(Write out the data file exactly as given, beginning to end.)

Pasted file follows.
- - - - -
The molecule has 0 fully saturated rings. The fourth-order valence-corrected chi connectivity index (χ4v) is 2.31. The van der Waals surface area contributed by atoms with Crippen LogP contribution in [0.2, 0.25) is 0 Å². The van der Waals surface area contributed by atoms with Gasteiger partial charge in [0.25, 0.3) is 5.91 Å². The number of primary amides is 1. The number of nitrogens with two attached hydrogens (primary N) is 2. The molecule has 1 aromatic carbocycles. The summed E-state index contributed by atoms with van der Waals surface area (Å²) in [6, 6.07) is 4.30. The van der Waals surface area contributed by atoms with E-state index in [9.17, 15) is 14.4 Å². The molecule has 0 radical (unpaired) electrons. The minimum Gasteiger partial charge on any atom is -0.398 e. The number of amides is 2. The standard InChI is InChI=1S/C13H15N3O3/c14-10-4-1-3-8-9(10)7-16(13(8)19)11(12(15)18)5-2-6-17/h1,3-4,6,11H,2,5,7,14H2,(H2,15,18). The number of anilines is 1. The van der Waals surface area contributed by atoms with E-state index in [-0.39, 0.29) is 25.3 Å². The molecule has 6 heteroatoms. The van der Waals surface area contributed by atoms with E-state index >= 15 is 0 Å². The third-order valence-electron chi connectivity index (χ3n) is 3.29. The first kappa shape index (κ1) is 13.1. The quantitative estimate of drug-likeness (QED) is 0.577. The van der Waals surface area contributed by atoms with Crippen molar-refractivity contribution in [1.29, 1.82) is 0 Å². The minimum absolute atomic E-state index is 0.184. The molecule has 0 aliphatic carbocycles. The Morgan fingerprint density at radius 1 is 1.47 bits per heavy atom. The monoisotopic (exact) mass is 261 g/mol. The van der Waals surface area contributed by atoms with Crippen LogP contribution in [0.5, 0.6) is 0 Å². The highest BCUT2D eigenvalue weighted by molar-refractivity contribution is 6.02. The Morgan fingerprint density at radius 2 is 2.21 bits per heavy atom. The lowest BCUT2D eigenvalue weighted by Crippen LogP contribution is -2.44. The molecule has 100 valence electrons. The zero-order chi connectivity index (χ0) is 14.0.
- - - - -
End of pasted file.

The molecule has 0 fully saturated rings. The fourth-order valence-corrected chi connectivity index (χ4v) is 2.31. The van der Waals surface area contributed by atoms with Crippen LogP contribution in [0.2, 0.25) is 0 Å². The van der Waals surface area contributed by atoms with Gasteiger partial charge in [0.25, 0.3) is 5.91 Å². The number of primary amides is 1. The number of nitrogens with two attached hydrogens (primary N) is 2. The molecule has 1 aromatic carbocycles. The summed E-state index contributed by atoms with van der Waals surface area (Å²) in [6, 6.07) is 4.30. The van der Waals surface area contributed by atoms with E-state index in [9.17, 15) is 14.4 Å². The molecule has 0 radical (unpaired) electrons. The minimum Gasteiger partial charge on any atom is -0.398 e. The number of amides is 2. The standard InChI is InChI=1S/C13H15N3O3/c14-10-4-1-3-8-9(10)7-16(13(8)19)11(12(15)18)5-2-6-17/h1,3-4,6,11H,2,5,7,14H2,(H2,15,18). The number of anilines is 1. The van der Waals surface area contributed by atoms with E-state index in [-0.39, 0.29) is 25.3 Å². The molecule has 6 heteroatoms. The van der Waals surface area contributed by atoms with E-state index >= 15 is 0 Å². The third-order valence-electron chi connectivity index (χ3n) is 3.29. The first kappa shape index (κ1) is 13.1. The quantitative estimate of drug-likeness (QED) is 0.577. The van der Waals surface area contributed by atoms with Crippen molar-refractivity contribution in [1.29, 1.82) is 0 Å². The minimum absolute atomic E-state index is 0.184. The molecule has 0 aliphatic carbocycles. The Morgan fingerprint density at radius 1 is 1.47 bits per heavy atom. The monoisotopic (exact) mass is 261 g/mol. The van der Waals surface area contributed by atoms with Crippen LogP contribution in [0.5, 0.6) is 0 Å². The highest BCUT2D eigenvalue weighted by molar-refractivity contribution is 6.02. The Morgan fingerprint density at radius 2 is 2.21 bits per heavy atom. The lowest BCUT2D eigenvalue weighted by Crippen LogP contribution is -2.44. The molecule has 100 valence electrons. The zero-order chi connectivity index (χ0) is 14.0.